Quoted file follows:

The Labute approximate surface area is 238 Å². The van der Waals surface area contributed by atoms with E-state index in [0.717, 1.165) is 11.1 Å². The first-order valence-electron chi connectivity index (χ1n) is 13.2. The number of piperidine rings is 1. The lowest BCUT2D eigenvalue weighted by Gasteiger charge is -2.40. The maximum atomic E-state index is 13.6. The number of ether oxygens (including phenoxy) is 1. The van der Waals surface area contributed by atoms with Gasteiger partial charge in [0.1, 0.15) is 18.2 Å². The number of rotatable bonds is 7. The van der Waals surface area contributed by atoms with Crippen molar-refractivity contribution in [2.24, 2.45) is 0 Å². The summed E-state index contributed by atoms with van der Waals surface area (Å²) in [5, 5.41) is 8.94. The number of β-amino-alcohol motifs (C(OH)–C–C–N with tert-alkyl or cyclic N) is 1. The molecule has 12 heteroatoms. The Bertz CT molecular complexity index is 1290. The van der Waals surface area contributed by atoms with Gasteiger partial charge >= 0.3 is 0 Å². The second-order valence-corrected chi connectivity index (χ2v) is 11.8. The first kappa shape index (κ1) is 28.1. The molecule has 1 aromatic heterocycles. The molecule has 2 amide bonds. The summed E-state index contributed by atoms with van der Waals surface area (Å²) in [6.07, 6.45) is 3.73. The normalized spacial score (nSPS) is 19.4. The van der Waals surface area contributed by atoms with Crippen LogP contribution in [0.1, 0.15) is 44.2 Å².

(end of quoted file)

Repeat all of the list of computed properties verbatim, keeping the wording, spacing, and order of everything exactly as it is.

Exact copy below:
The Labute approximate surface area is 238 Å². The van der Waals surface area contributed by atoms with E-state index in [0.717, 1.165) is 11.1 Å². The first-order valence-electron chi connectivity index (χ1n) is 13.2. The number of piperidine rings is 1. The lowest BCUT2D eigenvalue weighted by Gasteiger charge is -2.40. The maximum atomic E-state index is 13.6. The number of ether oxygens (including phenoxy) is 1. The van der Waals surface area contributed by atoms with Gasteiger partial charge in [0.1, 0.15) is 18.2 Å². The number of rotatable bonds is 7. The van der Waals surface area contributed by atoms with Crippen molar-refractivity contribution in [2.24, 2.45) is 0 Å². The summed E-state index contributed by atoms with van der Waals surface area (Å²) in [5, 5.41) is 8.94. The number of β-amino-alcohol motifs (C(OH)–C–C–N with tert-alkyl or cyclic N) is 1. The molecule has 12 heteroatoms. The Bertz CT molecular complexity index is 1290. The van der Waals surface area contributed by atoms with Gasteiger partial charge >= 0.3 is 0 Å². The second-order valence-corrected chi connectivity index (χ2v) is 11.8. The first kappa shape index (κ1) is 28.1. The molecule has 1 aromatic heterocycles. The molecule has 2 amide bonds. The summed E-state index contributed by atoms with van der Waals surface area (Å²) in [6.07, 6.45) is 3.73. The normalized spacial score (nSPS) is 19.4. The van der Waals surface area contributed by atoms with Crippen LogP contribution in [0.1, 0.15) is 44.2 Å².